Celgene has released data from a Phase III trial for its drug Otezla (apremilast), a phosphodiesterase 4 (PDE4) inhibitor that is used in the treatment of Behçet’s disease, a rare immune condition resulting in blood vessel and tissue inflammation.

The study, known as RELIEF, enrolled 207 patients at 63 sites across 10 countries. It aimed to determine Otezla’s efficacy in the treatment of oral ulcers, the most common side effect of the disease. Participants were those with recurrent mouth ulcers who had been previously treated with at least one topical or systemic medication.

The drug demonstrated “statistically significant reductions in oral ulcers” compared to placebo after 12 weeks of treatment, as well as “statistically significant” improvements in the trial’s secondary endpoints of oral ulcer pain, overall disease activity and quality of life. Findings were announced at the 2018 American Academy of Dermatology (AAD) Annual Meeting.

“Reducing oral ulcers, which are painful and can negatively impact quality of life, is an important goal in the treatment of people with Behçet’s syndrome,” said associate professor at Istanbul University Cerrahpasa Medical School Dr Gulen Hatemi. “These findings suggest that apremilast, which reduced oral ulcers and oral ulcer pain, and improved disease activity in this pivotal study, has the potential to be a treatment option for patients with active Behçet’s syndrome with oral ulcers, for which few treatment alternatives exist.”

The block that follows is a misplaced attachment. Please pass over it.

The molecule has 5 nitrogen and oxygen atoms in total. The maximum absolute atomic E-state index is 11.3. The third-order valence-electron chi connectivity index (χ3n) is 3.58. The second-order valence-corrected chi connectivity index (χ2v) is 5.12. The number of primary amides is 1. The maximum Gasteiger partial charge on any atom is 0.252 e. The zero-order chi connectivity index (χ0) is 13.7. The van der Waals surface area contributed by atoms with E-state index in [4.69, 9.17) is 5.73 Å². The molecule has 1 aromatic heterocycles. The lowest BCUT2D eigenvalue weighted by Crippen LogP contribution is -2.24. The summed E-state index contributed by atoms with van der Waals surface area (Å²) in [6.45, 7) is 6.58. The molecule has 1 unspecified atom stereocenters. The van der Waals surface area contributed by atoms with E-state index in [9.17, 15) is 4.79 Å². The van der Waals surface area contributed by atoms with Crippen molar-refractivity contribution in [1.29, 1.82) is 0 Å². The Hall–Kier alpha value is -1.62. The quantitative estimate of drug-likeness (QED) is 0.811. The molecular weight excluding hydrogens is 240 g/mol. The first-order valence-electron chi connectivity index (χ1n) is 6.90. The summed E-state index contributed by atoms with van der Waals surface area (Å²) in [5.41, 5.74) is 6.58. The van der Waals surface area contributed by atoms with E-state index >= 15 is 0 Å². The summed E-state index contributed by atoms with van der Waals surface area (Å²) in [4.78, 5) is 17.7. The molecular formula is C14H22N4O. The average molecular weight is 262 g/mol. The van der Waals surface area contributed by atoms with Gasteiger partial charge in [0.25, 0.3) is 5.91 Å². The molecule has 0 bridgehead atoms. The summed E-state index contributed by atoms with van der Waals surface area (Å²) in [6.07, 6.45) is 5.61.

Adverse side effects most commonly seen in the study were diarrhoea, nausea, headache and upper respiratory tract infection, though the trial’s safety profile was consistent with the known safety profile of apremilast.

Celgene has announced plans to submit apremilast for a supplemental New Drug Application for the treatment of Behçet’s Disease with oral ulcers in the US and Japan in the second half of 2018. The company also plans to submit a Type II Variation to the Marketing Authorisation Application in the EU in 2019.

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“The positive phase III findings in Behçet’s Disease reflect the unique aspects of the profile of Otezla 30 mg across inflammatory-related diseases,” said Celgene Inflammation and Immunology president Terrie Curran.

“Otezla 30 mg has the potential to provide a clinically meaningful new treatment option for patients and doctors and to become the first product indicated specifically for the treatment of active Behçet’s Disease with oral ulcers.”

The cause of Behçet’s disease – also known as Behçet’s syndrome – is currently unknown, though most experts believe it is an autoinflammatory condition in which the immune system mistakenly attacks blood vessels. As symptoms vary from person to person, confirming a diagnosis of the disease can be difficult. Patients may experience recurrent oral and genital ulcers, skin lesions and rashes, arthritis, eye inflammation, vasculopathy and uveitis. In extreme cases the disease can carry the risk of more serious problems such as strokes or blindness.

There is currently no cure for the disease, though medications are available that control or limit inflammation and irritation in certain areas of the body. These include anti-inflammatory corticosteroids, immunosuppressants, and biological therapies that target the biological processes of inflammation.